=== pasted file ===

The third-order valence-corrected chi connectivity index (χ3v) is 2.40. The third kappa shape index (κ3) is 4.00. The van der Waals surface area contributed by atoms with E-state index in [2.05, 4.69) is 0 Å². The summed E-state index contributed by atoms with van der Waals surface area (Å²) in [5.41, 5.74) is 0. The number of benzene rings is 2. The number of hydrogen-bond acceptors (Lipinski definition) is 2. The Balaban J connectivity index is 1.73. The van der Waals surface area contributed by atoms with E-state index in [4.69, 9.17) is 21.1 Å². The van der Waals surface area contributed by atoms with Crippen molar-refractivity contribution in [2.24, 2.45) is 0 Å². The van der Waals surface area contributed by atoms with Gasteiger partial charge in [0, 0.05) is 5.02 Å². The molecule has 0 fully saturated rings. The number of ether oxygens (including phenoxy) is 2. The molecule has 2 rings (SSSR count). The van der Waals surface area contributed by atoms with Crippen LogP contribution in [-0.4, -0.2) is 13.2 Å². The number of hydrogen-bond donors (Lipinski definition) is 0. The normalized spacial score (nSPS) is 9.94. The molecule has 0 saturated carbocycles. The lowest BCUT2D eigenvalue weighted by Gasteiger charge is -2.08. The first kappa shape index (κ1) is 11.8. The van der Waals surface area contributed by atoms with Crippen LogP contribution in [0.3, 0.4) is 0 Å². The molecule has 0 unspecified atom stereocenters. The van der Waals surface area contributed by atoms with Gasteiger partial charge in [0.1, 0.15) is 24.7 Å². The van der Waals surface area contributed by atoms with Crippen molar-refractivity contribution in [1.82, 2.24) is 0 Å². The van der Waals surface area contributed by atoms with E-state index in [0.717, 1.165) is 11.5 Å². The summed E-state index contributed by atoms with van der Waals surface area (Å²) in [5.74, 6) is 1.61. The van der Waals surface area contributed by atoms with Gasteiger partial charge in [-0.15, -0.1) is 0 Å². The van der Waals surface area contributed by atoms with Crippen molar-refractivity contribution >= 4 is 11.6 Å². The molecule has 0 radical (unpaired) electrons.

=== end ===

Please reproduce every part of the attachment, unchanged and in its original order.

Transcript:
The third-order valence-corrected chi connectivity index (χ3v) is 2.40. The third kappa shape index (κ3) is 4.00. The van der Waals surface area contributed by atoms with E-state index in [2.05, 4.69) is 0 Å². The summed E-state index contributed by atoms with van der Waals surface area (Å²) in [5.41, 5.74) is 0. The number of benzene rings is 2. The number of hydrogen-bond acceptors (Lipinski definition) is 2. The Balaban J connectivity index is 1.73. The van der Waals surface area contributed by atoms with E-state index in [4.69, 9.17) is 21.1 Å². The van der Waals surface area contributed by atoms with Crippen molar-refractivity contribution in [2.24, 2.45) is 0 Å². The van der Waals surface area contributed by atoms with Gasteiger partial charge in [0, 0.05) is 5.02 Å². The molecule has 0 fully saturated rings. The number of ether oxygens (including phenoxy) is 2. The molecule has 2 rings (SSSR count). The van der Waals surface area contributed by atoms with Crippen LogP contribution in [-0.4, -0.2) is 13.2 Å². The number of hydrogen-bond donors (Lipinski definition) is 0. The normalized spacial score (nSPS) is 9.94. The molecule has 0 saturated carbocycles. The lowest BCUT2D eigenvalue weighted by Gasteiger charge is -2.08. The first kappa shape index (κ1) is 11.8. The van der Waals surface area contributed by atoms with Crippen LogP contribution in [0.3, 0.4) is 0 Å². The molecule has 0 unspecified atom stereocenters. The van der Waals surface area contributed by atoms with Gasteiger partial charge in [0.1, 0.15) is 24.7 Å². The van der Waals surface area contributed by atoms with Crippen molar-refractivity contribution in [1.82, 2.24) is 0 Å². The van der Waals surface area contributed by atoms with E-state index in [0.717, 1.165) is 11.5 Å². The summed E-state index contributed by atoms with van der Waals surface area (Å²) in [5.74, 6) is 1.61. The van der Waals surface area contributed by atoms with Gasteiger partial charge in [-0.15, -0.1) is 0 Å². The van der Waals surface area contributed by atoms with Crippen molar-refractivity contribution >= 4 is 11.6 Å². The molecule has 0 radical (unpaired) electrons.